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The impact of AI on media relations

In a world where we are inundated with digital tools promising to make life simpler, it’s easy to understand the appeal of using AI to cross off the more repetitive tasks in a PR professional’s day.

Utilising a tool that can write introductions or pitch emails in a sector where time is precious seems like a no-brainer. Solid media relations are a vital element for a successful campaign, but does AI have the potential to widen or minimise the intersection between PR and journalists? We asked nine PR professionals and four journalists to find out if AI tools have a place in a PR’s arsenal.


Put down the AI toys and start using the PR tools

Aaron Kwittken, founder and CEO at PRophet: “I knew AI would be critical to communicators back in 2020 when we first built PRophet. The premise then and still is today, how do we use AI to engage with the right journalists in less time to gain more placements. PR people have to stop associating AI with just generative AI. Predictive and generative AI together is and will have the greatest impact on our profession. Which reporter or influencer will be most interested in my story idea? Which trends should I lean into so I can be part of the cultural conversation. What’s the next threat to thwart and from where? And how do I use generative AI to tailor my content to these stakeholders to drive engagement? We should only use enterprise grade tools that are fit-for purpose for comms professionals that are used strategically, deliberately and surgically. And not use toys like ChatGPT, GPT 4.0 or generic apps like Microsoft Co-Pilot.

Champion face-to-face over AI

Rich Leigh, founder at Radioactive: “AI brings many great things to PR, but I'd sooner jack PR in than use it to build relationships with journalists. In fact, we're going the other way at Radioactive. Our teams spent more time meeting journalists face-to-face, like in the good old days, than we have in years. I've never had an in-person journalist meeting that didn't result in us being helpful to each other in some way. I suspect that AI tools will struggle to compete with creativity, judgement and relationships [forged from in-person meetings] for a long time yet.”

There’s a time and place for automation

Sophie Conway, account director at Inkling Culture: “There’s a place for AI tools in a PR’s belt. It’s a great starting point to efficiently research journalists and build contact lists. But when it comes to forging new media connections with the aim of landing quality coverage for clients, I believe we need human interaction and experience to tailor story pitches that will resonate with journalists. Yes, not all the traditional methods still work as well in 2024 – media meets can be much harder to land with journalists having less time available – but demonstrating to contacts that you understand what they write about and pitching accordingly, plus that you’re reliable and collaborative, still goes a long way in taking a media connection and turning it into a meaningful media relationship.”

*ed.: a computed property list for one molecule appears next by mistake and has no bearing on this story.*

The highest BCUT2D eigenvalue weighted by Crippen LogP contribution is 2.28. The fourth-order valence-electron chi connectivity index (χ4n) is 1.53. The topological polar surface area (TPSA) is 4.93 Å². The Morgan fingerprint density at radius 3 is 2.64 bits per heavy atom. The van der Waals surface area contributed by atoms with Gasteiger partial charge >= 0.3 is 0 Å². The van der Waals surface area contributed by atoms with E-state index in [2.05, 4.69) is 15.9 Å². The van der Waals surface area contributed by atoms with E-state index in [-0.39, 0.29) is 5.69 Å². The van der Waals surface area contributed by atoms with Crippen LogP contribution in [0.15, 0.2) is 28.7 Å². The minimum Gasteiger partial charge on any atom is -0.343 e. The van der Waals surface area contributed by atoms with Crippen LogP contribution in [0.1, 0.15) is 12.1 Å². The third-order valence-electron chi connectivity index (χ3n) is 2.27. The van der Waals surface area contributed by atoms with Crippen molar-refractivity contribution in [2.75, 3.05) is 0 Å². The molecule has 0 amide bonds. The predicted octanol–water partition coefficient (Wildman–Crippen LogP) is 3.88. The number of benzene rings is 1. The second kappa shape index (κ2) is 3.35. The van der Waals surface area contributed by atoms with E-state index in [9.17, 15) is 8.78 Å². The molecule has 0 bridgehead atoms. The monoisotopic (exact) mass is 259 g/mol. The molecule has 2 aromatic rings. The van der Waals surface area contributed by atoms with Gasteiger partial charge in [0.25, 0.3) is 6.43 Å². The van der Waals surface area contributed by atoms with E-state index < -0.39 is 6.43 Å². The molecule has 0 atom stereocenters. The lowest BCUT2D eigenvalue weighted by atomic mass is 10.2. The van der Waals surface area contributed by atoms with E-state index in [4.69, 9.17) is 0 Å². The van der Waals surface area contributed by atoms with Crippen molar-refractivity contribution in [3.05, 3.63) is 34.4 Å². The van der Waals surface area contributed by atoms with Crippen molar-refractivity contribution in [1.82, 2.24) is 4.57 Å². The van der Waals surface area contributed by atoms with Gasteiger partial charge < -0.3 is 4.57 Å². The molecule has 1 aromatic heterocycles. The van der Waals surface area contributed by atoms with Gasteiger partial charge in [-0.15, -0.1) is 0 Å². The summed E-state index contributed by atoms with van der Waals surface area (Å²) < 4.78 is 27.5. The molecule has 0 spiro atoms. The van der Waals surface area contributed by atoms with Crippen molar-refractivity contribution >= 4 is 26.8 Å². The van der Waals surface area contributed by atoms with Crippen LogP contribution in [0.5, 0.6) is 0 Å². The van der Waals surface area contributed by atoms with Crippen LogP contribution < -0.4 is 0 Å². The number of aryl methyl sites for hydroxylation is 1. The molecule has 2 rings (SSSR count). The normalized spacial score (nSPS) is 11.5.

Leads should be earned, not generated

Tom Seidel, senior account executive at Earnies: “When it comes to forging new media connections, there’s no way around it: you need a good chat, not chat GPT. Those who use generative AI regularly are already accustomed to its “brain”. The copywriting is unoriginal at best, or worst still, completely unintelligible. To think those who write stories for a living can’t distinguish between AI and genuine outreach would be a rather foolish mistake. And most importantly, AI could never beat the media meet, where PRs and journalists alike not only get a chance to chat. As with any good PR opportunity, new leads need to be earned, not generated."

Journalists prefer the ‘good old-fashioned’ approach

Amanda Francis, account director at Berkeley Communications: “AI advancements are exciting for many industries, but I’m not convinced there’s a significant place for them in PR and, in particular, building journalist relationships. There’s a lot to be said for the traditional approach; good old-fashioned emailing, DM’ing and picking up the phone are still absolute key methods of selling in/building journalist rapport and are the methods most journalists still very much favour. PR is built on relationships and there are certain elements that just can't be replicated by AI – including content writing and media relations which are the very bread and butter of PR.”

AI won’t make you more personable at lunch

Howard Jones, head of communications at Vorboss: “The nature of automation and AI feels wholly at odds with what any relationship should be. Using technology to simplify the process of finding the right people makes sense. And a form of automation to help you keep in touch – like a simple reminder. But relationships are – or at least should be – based on personalities and some sense of value exchange. AI won’t give you those things. AI won’t help you get a feel for what a particular journalist needs, and it won’t make you good company at a lunch.”

Use AI sparingly